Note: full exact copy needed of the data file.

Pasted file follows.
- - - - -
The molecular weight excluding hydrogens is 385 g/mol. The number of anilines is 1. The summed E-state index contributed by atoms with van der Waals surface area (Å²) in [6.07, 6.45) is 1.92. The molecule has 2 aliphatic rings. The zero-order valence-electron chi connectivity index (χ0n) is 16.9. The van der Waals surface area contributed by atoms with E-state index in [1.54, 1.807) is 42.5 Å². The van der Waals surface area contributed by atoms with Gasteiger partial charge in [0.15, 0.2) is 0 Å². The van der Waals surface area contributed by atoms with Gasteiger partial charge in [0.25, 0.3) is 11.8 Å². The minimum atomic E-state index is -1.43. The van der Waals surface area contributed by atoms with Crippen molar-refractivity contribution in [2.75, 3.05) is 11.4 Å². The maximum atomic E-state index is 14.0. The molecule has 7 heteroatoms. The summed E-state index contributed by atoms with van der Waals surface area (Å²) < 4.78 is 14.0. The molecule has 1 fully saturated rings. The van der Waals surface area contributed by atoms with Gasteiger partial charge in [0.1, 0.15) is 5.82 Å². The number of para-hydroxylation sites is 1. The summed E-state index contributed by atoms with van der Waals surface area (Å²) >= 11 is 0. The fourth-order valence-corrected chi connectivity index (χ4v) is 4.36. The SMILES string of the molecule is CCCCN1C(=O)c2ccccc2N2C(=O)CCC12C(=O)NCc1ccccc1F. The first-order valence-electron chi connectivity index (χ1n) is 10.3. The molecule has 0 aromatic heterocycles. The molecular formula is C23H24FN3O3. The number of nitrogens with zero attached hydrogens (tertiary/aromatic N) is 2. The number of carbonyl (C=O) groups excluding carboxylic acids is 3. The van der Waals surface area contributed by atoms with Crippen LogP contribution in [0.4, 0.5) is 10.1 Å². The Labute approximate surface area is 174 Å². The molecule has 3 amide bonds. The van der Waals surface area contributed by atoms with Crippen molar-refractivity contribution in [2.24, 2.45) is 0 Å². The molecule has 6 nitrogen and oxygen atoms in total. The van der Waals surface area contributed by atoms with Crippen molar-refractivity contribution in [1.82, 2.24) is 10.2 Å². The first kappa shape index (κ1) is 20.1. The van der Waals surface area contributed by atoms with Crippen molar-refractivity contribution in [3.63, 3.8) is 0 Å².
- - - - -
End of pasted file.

The molecular weight excluding hydrogens is 385 g/mol. The number of anilines is 1. The summed E-state index contributed by atoms with van der Waals surface area (Å²) in [6.07, 6.45) is 1.92. The molecule has 2 aliphatic rings. The zero-order valence-electron chi connectivity index (χ0n) is 16.9. The van der Waals surface area contributed by atoms with E-state index in [1.54, 1.807) is 42.5 Å². The van der Waals surface area contributed by atoms with Gasteiger partial charge in [0.15, 0.2) is 0 Å². The van der Waals surface area contributed by atoms with Gasteiger partial charge in [0.25, 0.3) is 11.8 Å². The minimum atomic E-state index is -1.43. The van der Waals surface area contributed by atoms with Crippen molar-refractivity contribution in [2.75, 3.05) is 11.4 Å². The maximum atomic E-state index is 14.0. The molecule has 7 heteroatoms. The summed E-state index contributed by atoms with van der Waals surface area (Å²) < 4.78 is 14.0. The molecule has 1 fully saturated rings. The van der Waals surface area contributed by atoms with Gasteiger partial charge in [0.1, 0.15) is 5.82 Å². The number of para-hydroxylation sites is 1. The summed E-state index contributed by atoms with van der Waals surface area (Å²) >= 11 is 0. The fourth-order valence-corrected chi connectivity index (χ4v) is 4.36. The SMILES string of the molecule is CCCCN1C(=O)c2ccccc2N2C(=O)CCC12C(=O)NCc1ccccc1F. The first-order valence-electron chi connectivity index (χ1n) is 10.3. The molecule has 0 aromatic heterocycles. The molecular formula is C23H24FN3O3. The number of nitrogens with zero attached hydrogens (tertiary/aromatic N) is 2. The number of carbonyl (C=O) groups excluding carboxylic acids is 3. The van der Waals surface area contributed by atoms with Crippen LogP contribution in [0.4, 0.5) is 10.1 Å². The Labute approximate surface area is 174 Å². The molecule has 3 amide bonds. The van der Waals surface area contributed by atoms with Crippen molar-refractivity contribution in [2.24, 2.45) is 0 Å². The molecule has 6 nitrogen and oxygen atoms in total. The van der Waals surface area contributed by atoms with Crippen molar-refractivity contribution in [1.82, 2.24) is 10.2 Å². The first kappa shape index (κ1) is 20.1. The van der Waals surface area contributed by atoms with Crippen molar-refractivity contribution in [3.63, 3.8) is 0 Å².